This chapter analyses Hexagone, written and directed by Malik Chibane, the first of a new generation of beur filmmakers, comparing it with Mehdi Charef's earlier success Le Thé au harem d'Archimède. In both Le Thé au harem and Hexagone, the representation of the parents' generation provides an opportunity for the beurs to distance themselves from the religious beliefs and cultural expectations of their parents. In comparing the two films, each produced at a significant moment in the history of postcolonial France, the chapter highlights shifts in the ways beur cinema addresses its audiences and can or cannot problematise the articulation of beur and French national identity in French cinema. The interventions of beur filmmakers in the French cultural arena need to be seen in the wider context of discourses on ethnicity and national identity in French cinema as a whole.
Critics and historians of French cinema have marked out 1995 as the year of the banlieue film, the most significant of which was La Haine, directed by Mathieu Kassovitz. This chapter aims to compare and contrast the representation of ethnicity in La Haine with the representation of ethnicity in Kassovitz's first feature film, Métisse, made in 1993. One of the links between the two films, however, is the privileged role of the white youth. La Haine takes as its topic the cycle of hatred and violence which tends to characterise relationships between young people and the police in the working-class suburbs of France. Métisse is an allegory about the possibility of racial tolerance and integration, which depends not simply on the assimilation of the ethnic other, but on the overthrow of conventional attitudes to love, parenting, and race. The chapter offers a challenge to dominant notions of French national identity.
This chapter examines the different representations of ethnicity and identity in the six banlieue films of 1995, and establishes a comparison between the three white-authored films, La Haine, Etat des lieux and Raï, and the three films by filmmakers of Maghrebi descent, Bye-Bye, Krim and Douce France. It takes into account the narrative function and degree of subjectivity accorded to the characters of Maghrebi descent, the representation of the banlieue as a site of violence, the values ascribed to the culture of the parents' generation, and the construction of gender and sexuality. In La Haine and Etat des lieux, there is no representation of the family backgrounds or living spaces of the beur youths. Bye-Bye, Krim and Douce France address the situation of ethnic minorities in France through narratives which move beyond the semi-autobiographical bases of films such as Le Thé au harem d'Archimède and Hexagone.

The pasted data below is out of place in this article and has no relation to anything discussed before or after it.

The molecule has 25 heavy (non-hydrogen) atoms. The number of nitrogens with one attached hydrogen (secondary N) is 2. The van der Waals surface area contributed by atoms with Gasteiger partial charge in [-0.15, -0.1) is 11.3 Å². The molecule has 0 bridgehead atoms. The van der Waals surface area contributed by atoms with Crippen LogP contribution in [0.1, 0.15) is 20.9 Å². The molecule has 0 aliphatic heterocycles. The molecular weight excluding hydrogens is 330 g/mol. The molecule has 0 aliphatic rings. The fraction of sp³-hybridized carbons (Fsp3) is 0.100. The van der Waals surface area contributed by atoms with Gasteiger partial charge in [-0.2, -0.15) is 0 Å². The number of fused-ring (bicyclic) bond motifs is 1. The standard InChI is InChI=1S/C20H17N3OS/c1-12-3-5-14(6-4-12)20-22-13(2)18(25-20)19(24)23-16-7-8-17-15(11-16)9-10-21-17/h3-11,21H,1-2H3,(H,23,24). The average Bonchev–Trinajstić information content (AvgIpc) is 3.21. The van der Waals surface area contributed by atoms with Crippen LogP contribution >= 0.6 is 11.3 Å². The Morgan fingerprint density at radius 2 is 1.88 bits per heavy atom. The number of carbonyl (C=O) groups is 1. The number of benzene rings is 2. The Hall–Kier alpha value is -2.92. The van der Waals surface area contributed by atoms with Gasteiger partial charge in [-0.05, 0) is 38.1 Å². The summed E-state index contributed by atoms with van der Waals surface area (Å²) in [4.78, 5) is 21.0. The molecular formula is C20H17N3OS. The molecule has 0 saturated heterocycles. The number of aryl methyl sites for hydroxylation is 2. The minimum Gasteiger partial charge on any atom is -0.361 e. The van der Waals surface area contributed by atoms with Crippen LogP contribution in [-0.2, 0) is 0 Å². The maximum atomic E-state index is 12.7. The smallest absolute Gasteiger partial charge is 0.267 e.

Les Histoires d’amour finissent mal en général and Souviens-toi de moi
This chapter analyses the ways in which gender, ethnicity and identity are articulated in Ghorab-Volta's Souviens-toi de moi by comparing it with a commercially oriented film also centring on a young Maghrebi-French woman, Anne Fontaines prize-winning comedy drama Les Histoires d'amour finissent mal en général. Both Les Histoires d'amour finissent mal en général and Souviens-toi de moi are first feature films by young women who began making films without professional training. The ways in which these two women's films inflect the banlieue film are to be welcomed in that they give visibility and a voice to a central young beur woman character, a phenomenon which is still relatively unusual in French cinema. In the course of the 1990s, there was a proliferation of banlieue films involving ethnic difference and films by a new generation of filmmakers which take for granted a multiethnic social background.
This chapter examines whether similar differences can be found in post-1995 beur and banlieue films. It compares the construction of masculinity and violence in two chronicles of life in the ghetto, Ma 6-T va crack-er and Comme un aimant. Comme un aimant differs from Ma 6-T in its initially humorous tone, its use of space, and its more obviously differentiated and individualised protagonists. The film's setting underlines the economic insecurity and social exclusion suffered by its young male protagonists, who regularly leave the area to find something to do, but find themselves frustrated and disillusioned. Like La Haine, these films each articulate a multi-voiced, cross-race protest at the ongoing exclusion of underclass male youths from the pleasures and stabilities of mainstream society. All films use the sexual impotence of their young male protagonists as a trope for their lack of agency in the wider world.
If the cinematic banlieue is constructed as a site of difference, plurality and otherness, the banlieue film is primarily concerned with articulating the crisis in young beur, black and/or white underclass masculinities. Two white-male-authored films of the early 2000s, however, focus on girl power in the banlieue: Samia and La Squale. Both Samia and La Squale depict rebellious teenage girls who challenge the imposition of an unjust, violent patriarchal order, questioning the way they are treated within the domestic sphere and asserting their right to a place in the city. La Squale differs from Samia in representing the impact of girl power on the communal, external spaces of the city as much as within the domestic sphere. La Squale suggests that the endemic violence of its male youth subculture can only be addressed through further violence, including that of the grrrls.